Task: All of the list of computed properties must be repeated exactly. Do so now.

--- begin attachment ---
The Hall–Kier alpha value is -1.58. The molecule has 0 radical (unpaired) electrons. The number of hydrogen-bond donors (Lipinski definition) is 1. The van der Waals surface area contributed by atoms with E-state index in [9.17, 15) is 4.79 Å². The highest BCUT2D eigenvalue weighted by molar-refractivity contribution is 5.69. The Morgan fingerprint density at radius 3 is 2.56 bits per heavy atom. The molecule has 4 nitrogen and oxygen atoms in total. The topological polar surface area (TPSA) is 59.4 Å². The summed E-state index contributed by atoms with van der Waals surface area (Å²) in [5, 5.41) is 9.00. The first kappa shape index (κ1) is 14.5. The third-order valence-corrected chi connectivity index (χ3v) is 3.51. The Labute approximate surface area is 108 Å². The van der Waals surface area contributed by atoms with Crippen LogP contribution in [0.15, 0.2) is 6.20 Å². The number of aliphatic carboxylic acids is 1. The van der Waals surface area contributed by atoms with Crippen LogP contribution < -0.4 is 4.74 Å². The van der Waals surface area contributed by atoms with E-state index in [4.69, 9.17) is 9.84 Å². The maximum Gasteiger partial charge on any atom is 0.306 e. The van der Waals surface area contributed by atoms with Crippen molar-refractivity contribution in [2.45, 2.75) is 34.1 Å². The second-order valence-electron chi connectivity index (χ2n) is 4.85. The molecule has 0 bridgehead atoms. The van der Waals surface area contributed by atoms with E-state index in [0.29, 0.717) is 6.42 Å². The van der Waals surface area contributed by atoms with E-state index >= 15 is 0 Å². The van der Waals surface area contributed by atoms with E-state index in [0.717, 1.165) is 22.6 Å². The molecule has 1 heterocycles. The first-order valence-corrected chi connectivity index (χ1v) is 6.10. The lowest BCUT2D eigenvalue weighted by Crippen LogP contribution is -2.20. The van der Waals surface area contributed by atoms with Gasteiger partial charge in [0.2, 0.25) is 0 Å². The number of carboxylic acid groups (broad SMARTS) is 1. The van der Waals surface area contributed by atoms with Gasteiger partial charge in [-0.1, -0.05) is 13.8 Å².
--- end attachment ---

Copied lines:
The Hall–Kier alpha value is -1.58. The molecule has 0 radical (unpaired) electrons. The number of hydrogen-bond donors (Lipinski definition) is 1. The van der Waals surface area contributed by atoms with E-state index in [9.17, 15) is 4.79 Å². The highest BCUT2D eigenvalue weighted by molar-refractivity contribution is 5.69. The Morgan fingerprint density at radius 3 is 2.56 bits per heavy atom. The molecule has 4 nitrogen and oxygen atoms in total. The topological polar surface area (TPSA) is 59.4 Å². The summed E-state index contributed by atoms with van der Waals surface area (Å²) in [5, 5.41) is 9.00. The first kappa shape index (κ1) is 14.5. The third-order valence-corrected chi connectivity index (χ3v) is 3.51. The Labute approximate surface area is 108 Å². The van der Waals surface area contributed by atoms with Crippen LogP contribution in [0.15, 0.2) is 6.20 Å². The number of aliphatic carboxylic acids is 1. The van der Waals surface area contributed by atoms with Crippen LogP contribution < -0.4 is 4.74 Å². The van der Waals surface area contributed by atoms with E-state index in [4.69, 9.17) is 9.84 Å². The maximum Gasteiger partial charge on any atom is 0.306 e. The van der Waals surface area contributed by atoms with Crippen molar-refractivity contribution in [2.45, 2.75) is 34.1 Å². The second-order valence-electron chi connectivity index (χ2n) is 4.85. The molecule has 0 bridgehead atoms. The van der Waals surface area contributed by atoms with E-state index in [0.29, 0.717) is 6.42 Å². The van der Waals surface area contributed by atoms with E-state index >= 15 is 0 Å². The van der Waals surface area contributed by atoms with E-state index in [0.717, 1.165) is 22.6 Å². The molecule has 1 heterocycles. The first-order valence-corrected chi connectivity index (χ1v) is 6.10. The lowest BCUT2D eigenvalue weighted by Crippen LogP contribution is -2.20. The van der Waals surface area contributed by atoms with Gasteiger partial charge in [0.2, 0.25) is 0 Å². The number of carboxylic acid groups (broad SMARTS) is 1. The van der Waals surface area contributed by atoms with Gasteiger partial charge in [-0.1, -0.05) is 13.8 Å².